Israel installs new security cameras at Aqsa entrance amid crisis

Bruno Cirelli
Luglio 26, 2017

And an assault in the Israeli embassy compound in Amman, Jordan, on a security guard, proved fatal for one of his attackers but deepened the crisis.

The holy site is located in East Jerusalem, which was captured by Israel during the 1967 Six-Day War and annexed in a move never recognised by the worldwide community.

King Abdullah II has frequently protested Israeli measures, including restrictions on the access of Muslim worshippers and police raids of the compound to disperse Palestinian stone-throwers.

Before midnight, heavy machinery began to enter the area of the Al-Aqsa mosque, prompting concern among local residents who have been protesting new security measures at the site for the past week.

The Organization of Islamic Cooperation (OIC) denounced on Monday Israel's closure of Al-Aqsa Mosque, and installation of metal detectors at the site.

Jews revere the compound as the place where two ancient temples once stood. Israel responded by closing the site to search for weapons for two days and then installing metal detectors and more recently cameras.

Israel installed new security cameras at the entrance to the al-Aqsa Mosque compound on Sunday, as officials said they were considering alternatives to metal detectors that sparked deadly clashes.

A statement from the Prime Minister's Office said the security cabinet agreed to incorporate security measures based on advanced technologies and other measures to replace metal detectors in order to ensure the security of visitors and worshippers. The new security system is to be set up in the next six months at a cost of $28 million. On that day, three Arab gunmen opened fire from the shrine at Israeli police guards, killing two before being shot dead.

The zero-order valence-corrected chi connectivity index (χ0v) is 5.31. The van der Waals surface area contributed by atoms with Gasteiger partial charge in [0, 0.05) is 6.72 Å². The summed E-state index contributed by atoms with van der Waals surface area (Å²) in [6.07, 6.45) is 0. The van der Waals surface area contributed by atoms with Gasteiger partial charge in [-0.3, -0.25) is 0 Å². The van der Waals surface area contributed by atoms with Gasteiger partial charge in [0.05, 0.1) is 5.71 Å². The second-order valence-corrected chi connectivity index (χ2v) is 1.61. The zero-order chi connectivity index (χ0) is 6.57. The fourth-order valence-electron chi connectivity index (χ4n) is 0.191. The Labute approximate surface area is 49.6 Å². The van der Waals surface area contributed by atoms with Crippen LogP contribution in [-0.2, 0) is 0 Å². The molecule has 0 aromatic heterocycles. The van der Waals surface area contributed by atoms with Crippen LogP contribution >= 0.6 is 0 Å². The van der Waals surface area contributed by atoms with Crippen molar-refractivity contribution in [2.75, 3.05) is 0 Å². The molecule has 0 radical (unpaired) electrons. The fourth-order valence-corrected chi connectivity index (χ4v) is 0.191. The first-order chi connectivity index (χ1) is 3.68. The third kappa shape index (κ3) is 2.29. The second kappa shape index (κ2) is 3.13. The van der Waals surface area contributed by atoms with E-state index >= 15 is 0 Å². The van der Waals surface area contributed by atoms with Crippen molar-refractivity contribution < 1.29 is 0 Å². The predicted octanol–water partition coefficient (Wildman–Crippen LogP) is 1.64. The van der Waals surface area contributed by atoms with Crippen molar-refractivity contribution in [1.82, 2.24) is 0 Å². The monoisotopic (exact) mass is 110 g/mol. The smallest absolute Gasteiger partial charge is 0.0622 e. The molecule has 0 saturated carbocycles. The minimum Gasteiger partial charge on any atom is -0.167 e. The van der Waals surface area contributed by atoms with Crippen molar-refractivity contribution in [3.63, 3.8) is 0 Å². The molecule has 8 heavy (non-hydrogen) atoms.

Muslim leaders said they would only call off the protests once they made sure Israel had restored the situation to what it was before the latest crisis.

And the dispute has spilled beyond the borders of Jerusalem, drawing a condemnation from Turkish President Recep Tayyip Erdogan and prompting a conversation between the Jordanian and Israeli leaders.

Israeli Prime Minister Benjamin Netanyahu had made a decision to keep the metal detectors during a previous meeting on Thursday, despite concerns about the potential for violence as thousands of worshippers prayed in the streets during Friday's weekly congregational prayers.

The walled Old City is part of East Jerusalem that Israel captured from Jordan in a 1967 war and later annexed, declaring the city its "eternal indivisible capital" in a move not recognised internationally.

The following year clashes between Palestinians and Israeli security forces around the site quickly led to unrest elsewhere in Jerusalem, across Israel and in the West Bank that have continued intermittently till now. Three Israelis were also killed in an attack in a settlement in the West Bank.

A crowd of Jordanians gathered at one of the funerals on Tuesday and called on their government to close the Israeli Embassy.

Palestinians saw it as a bid to wrest control of the holy site from Jordan, the Muslim authority that administers it.

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